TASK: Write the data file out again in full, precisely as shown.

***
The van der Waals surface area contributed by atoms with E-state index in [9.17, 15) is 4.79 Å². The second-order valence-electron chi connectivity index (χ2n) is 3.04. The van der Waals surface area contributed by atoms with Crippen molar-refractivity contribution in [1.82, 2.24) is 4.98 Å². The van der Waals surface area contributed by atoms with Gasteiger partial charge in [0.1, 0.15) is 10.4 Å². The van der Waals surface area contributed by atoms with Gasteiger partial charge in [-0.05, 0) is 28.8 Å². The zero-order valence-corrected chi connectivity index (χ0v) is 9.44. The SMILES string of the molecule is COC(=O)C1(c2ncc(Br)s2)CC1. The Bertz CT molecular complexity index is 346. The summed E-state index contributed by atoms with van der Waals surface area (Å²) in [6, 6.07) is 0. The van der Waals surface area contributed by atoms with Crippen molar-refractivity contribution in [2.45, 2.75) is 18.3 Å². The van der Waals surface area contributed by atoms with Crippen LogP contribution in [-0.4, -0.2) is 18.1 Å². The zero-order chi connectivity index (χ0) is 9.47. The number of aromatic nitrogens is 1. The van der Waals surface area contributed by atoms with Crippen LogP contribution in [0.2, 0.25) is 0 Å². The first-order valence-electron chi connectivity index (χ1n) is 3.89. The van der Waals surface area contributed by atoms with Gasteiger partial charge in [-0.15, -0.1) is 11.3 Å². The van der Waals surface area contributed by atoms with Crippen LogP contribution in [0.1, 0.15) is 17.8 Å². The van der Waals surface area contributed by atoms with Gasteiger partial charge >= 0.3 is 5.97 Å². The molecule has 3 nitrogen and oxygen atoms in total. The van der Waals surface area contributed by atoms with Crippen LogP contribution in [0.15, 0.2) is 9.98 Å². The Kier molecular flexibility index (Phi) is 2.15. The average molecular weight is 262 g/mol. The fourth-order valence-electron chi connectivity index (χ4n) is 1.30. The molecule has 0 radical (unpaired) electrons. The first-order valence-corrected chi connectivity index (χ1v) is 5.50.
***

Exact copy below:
The van der Waals surface area contributed by atoms with E-state index in [9.17, 15) is 4.79 Å². The second-order valence-electron chi connectivity index (χ2n) is 3.04. The van der Waals surface area contributed by atoms with Crippen molar-refractivity contribution in [1.82, 2.24) is 4.98 Å². The van der Waals surface area contributed by atoms with Gasteiger partial charge in [0.1, 0.15) is 10.4 Å². The van der Waals surface area contributed by atoms with Gasteiger partial charge in [-0.05, 0) is 28.8 Å². The zero-order valence-corrected chi connectivity index (χ0v) is 9.44. The SMILES string of the molecule is COC(=O)C1(c2ncc(Br)s2)CC1. The Bertz CT molecular complexity index is 346. The summed E-state index contributed by atoms with van der Waals surface area (Å²) in [6, 6.07) is 0. The van der Waals surface area contributed by atoms with Crippen molar-refractivity contribution in [2.45, 2.75) is 18.3 Å². The van der Waals surface area contributed by atoms with Crippen LogP contribution in [-0.4, -0.2) is 18.1 Å². The zero-order chi connectivity index (χ0) is 9.47. The number of aromatic nitrogens is 1. The van der Waals surface area contributed by atoms with Crippen LogP contribution in [0.2, 0.25) is 0 Å². The first-order valence-electron chi connectivity index (χ1n) is 3.89. The van der Waals surface area contributed by atoms with Gasteiger partial charge in [-0.15, -0.1) is 11.3 Å². The van der Waals surface area contributed by atoms with Crippen LogP contribution in [0.1, 0.15) is 17.8 Å². The van der Waals surface area contributed by atoms with Gasteiger partial charge >= 0.3 is 5.97 Å². The molecule has 3 nitrogen and oxygen atoms in total. The van der Waals surface area contributed by atoms with Crippen LogP contribution in [0.15, 0.2) is 9.98 Å². The Kier molecular flexibility index (Phi) is 2.15. The average molecular weight is 262 g/mol. The fourth-order valence-electron chi connectivity index (χ4n) is 1.30. The molecule has 0 radical (unpaired) electrons. The first-order valence-corrected chi connectivity index (χ1v) is 5.50.